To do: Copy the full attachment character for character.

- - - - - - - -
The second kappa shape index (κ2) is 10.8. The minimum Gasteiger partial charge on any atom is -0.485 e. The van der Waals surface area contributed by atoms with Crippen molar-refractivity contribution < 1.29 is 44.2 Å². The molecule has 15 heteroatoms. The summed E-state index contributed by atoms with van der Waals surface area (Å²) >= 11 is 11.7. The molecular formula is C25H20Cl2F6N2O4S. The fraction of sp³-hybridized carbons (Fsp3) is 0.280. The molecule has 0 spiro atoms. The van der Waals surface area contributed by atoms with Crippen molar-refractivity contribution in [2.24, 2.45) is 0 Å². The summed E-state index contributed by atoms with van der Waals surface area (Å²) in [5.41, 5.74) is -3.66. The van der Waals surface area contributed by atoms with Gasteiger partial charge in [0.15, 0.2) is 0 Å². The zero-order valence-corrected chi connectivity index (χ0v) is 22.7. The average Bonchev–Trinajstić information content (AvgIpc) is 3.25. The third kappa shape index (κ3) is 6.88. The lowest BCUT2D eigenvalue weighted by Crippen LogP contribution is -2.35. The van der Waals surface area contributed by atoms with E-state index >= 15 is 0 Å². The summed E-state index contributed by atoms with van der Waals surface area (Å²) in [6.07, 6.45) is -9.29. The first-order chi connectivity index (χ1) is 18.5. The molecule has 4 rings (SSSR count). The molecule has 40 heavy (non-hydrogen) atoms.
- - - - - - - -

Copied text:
The second kappa shape index (κ2) is 10.8. The minimum Gasteiger partial charge on any atom is -0.485 e. The van der Waals surface area contributed by atoms with Crippen molar-refractivity contribution < 1.29 is 44.2 Å². The molecule has 15 heteroatoms. The summed E-state index contributed by atoms with van der Waals surface area (Å²) >= 11 is 11.7. The molecular formula is C25H20Cl2F6N2O4S. The fraction of sp³-hybridized carbons (Fsp3) is 0.280. The molecule has 0 spiro atoms. The van der Waals surface area contributed by atoms with Crippen molar-refractivity contribution in [2.24, 2.45) is 0 Å². The summed E-state index contributed by atoms with van der Waals surface area (Å²) in [5.41, 5.74) is -3.66. The van der Waals surface area contributed by atoms with Gasteiger partial charge in [0.15, 0.2) is 0 Å². The zero-order valence-corrected chi connectivity index (χ0v) is 22.7. The average Bonchev–Trinajstić information content (AvgIpc) is 3.25. The third kappa shape index (κ3) is 6.88. The lowest BCUT2D eigenvalue weighted by Crippen LogP contribution is -2.35. The van der Waals surface area contributed by atoms with E-state index >= 15 is 0 Å². The summed E-state index contributed by atoms with van der Waals surface area (Å²) in [6.07, 6.45) is -9.29. The first-order chi connectivity index (χ1) is 18.5. The molecule has 4 rings (SSSR count). The molecule has 40 heavy (non-hydrogen) atoms.